It cannot be beyond NHS trusts to keep data on incurable breast cancer

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Breast Cancer Awareness Month

Another Breast Cancer Awareness Month starts and 2017 marks 25 years of the pink ribbon.  The usual arguments erupt for and against the tide of pink – used on everything from T-shirts to cocktails – to raise money for breast cancer research and care.  It is not the colour about which there is disagreement, but the perceived view of those whose breast cancer has metastasised, that the focus is too much on prevention and early detection. They feel isolated and abandoned.

About | Breast cancer

Signs and symptoms of breast cancer:

  • A change in size or shape of the breast
  • A lump or thickening that feels different from the rest of the breast tissue
  • Redness or a rash on the skin and/or around the nipple
  • A change in skin texture such as puckering or dimpling
  • Discharge (liquid) that comes from the nipple without squeezing
  • Nipple becoming inverted or changing its position or shape
  • A swelling in the armpit or around the collarbone
  • Constant pain in the breast or armpit

What to do if you find a change:

  • Most changes are likely to be normal or due to a benign (not cancer) breast condition
  • If you notice a change, visit a GP as soon as possible
  • A GP may feel there is no need for further investigation or may refer you to a breast clinic
  • If you do not feel comfortable with a male GP, ask if there is a female GP available

Source: Breast Cancer Care

For these women and men, the cheery, upbeat fun of the month with its carnival atmosphere – however well-meant by those participating and raising the funds – highlights the huge difference between a primary diagnosis and the life-changing realisation that the cancer has spread. Breast cancer can find its way into the bones, brain, lungs or liver.  It is possible to treat the cancer – sometimes for a number of years – but it is not curable.  Every year 11,400 people die from breast cancer in the UK.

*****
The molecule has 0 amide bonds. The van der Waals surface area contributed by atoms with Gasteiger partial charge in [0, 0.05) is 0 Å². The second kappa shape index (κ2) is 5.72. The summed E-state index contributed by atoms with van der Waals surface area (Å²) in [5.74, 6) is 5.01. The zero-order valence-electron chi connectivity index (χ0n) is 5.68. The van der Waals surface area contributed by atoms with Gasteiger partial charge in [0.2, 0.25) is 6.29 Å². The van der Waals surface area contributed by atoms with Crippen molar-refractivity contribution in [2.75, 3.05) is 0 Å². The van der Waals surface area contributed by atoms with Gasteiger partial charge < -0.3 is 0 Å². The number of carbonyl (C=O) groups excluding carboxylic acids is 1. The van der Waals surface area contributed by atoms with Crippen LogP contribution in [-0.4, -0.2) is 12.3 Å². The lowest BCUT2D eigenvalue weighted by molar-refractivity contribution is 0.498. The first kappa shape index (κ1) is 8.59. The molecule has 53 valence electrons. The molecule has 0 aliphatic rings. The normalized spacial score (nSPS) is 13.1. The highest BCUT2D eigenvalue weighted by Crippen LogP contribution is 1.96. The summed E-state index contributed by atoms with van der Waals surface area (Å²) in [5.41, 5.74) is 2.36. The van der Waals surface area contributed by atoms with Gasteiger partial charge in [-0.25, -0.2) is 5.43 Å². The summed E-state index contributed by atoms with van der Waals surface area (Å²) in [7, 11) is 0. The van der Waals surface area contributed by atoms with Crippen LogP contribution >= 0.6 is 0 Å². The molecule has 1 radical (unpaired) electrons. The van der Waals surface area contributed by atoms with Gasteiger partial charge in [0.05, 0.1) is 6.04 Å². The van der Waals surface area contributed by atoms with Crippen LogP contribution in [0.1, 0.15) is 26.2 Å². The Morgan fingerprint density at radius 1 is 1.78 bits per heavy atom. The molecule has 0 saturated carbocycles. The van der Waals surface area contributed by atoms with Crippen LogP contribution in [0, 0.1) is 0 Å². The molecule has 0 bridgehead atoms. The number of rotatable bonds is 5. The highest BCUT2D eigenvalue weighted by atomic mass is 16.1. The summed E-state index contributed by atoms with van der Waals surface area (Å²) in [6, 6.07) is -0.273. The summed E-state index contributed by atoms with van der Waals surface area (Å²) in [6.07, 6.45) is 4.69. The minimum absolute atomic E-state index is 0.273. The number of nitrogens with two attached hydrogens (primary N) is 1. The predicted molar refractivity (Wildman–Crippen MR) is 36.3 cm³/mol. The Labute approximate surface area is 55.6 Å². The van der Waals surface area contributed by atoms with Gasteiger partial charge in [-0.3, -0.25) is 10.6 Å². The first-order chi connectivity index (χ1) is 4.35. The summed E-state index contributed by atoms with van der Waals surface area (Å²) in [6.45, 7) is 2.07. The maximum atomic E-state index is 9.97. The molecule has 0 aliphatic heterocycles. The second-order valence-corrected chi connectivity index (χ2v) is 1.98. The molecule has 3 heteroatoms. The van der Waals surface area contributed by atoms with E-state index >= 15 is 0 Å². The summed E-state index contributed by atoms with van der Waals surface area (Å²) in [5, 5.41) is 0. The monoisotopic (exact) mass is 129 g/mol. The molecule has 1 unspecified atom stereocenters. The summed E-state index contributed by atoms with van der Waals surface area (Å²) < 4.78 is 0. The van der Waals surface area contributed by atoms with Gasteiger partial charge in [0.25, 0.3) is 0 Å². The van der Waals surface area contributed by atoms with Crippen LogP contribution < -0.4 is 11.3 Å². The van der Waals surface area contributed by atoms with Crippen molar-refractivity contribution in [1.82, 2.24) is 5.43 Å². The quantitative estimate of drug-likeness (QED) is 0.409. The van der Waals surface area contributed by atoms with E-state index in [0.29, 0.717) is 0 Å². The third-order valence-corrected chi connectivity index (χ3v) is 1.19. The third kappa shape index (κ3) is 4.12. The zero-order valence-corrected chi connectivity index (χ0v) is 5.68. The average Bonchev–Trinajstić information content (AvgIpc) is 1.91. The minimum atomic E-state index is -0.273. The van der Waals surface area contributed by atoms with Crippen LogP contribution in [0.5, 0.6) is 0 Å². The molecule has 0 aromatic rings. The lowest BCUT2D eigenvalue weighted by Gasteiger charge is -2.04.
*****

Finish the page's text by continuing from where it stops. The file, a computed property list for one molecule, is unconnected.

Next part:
My thoughts always turn to my oldest and dearest friend, Jessica, who was diagnosed with this hideous disease in her late forties – and died before her 50th birthday

It is estimated by Breast Cancer Care (BCC) that there are around 36,000 people in the UK living with the disease, but the data is incomplete – largely because, despite requests by BCC, NHS trusts in England keep no data on how many patients have incurable breast cancer.  Surely it cannot be beyond the trusts to comply with this request.

BCC has worked with people living with secondary breast cancer and healthcare professionals to identify the highest standards of care that should be offered and should, rightfully, be expected.  These standards fall into three categories – information and support; treatment and care; and palliative and supportive care.

Shockingly, over half of the NHS Trusts and Health Boards surveyed by BCC do not provide specialist nursing care – which adds to the reasons that people with secondary breast cancer feel isolated.  BCC’s campaign – ‘Secondary.  Not Second Rate’ –  is still working to ensure that people with secondary breast cancer find the care and support that they deserve.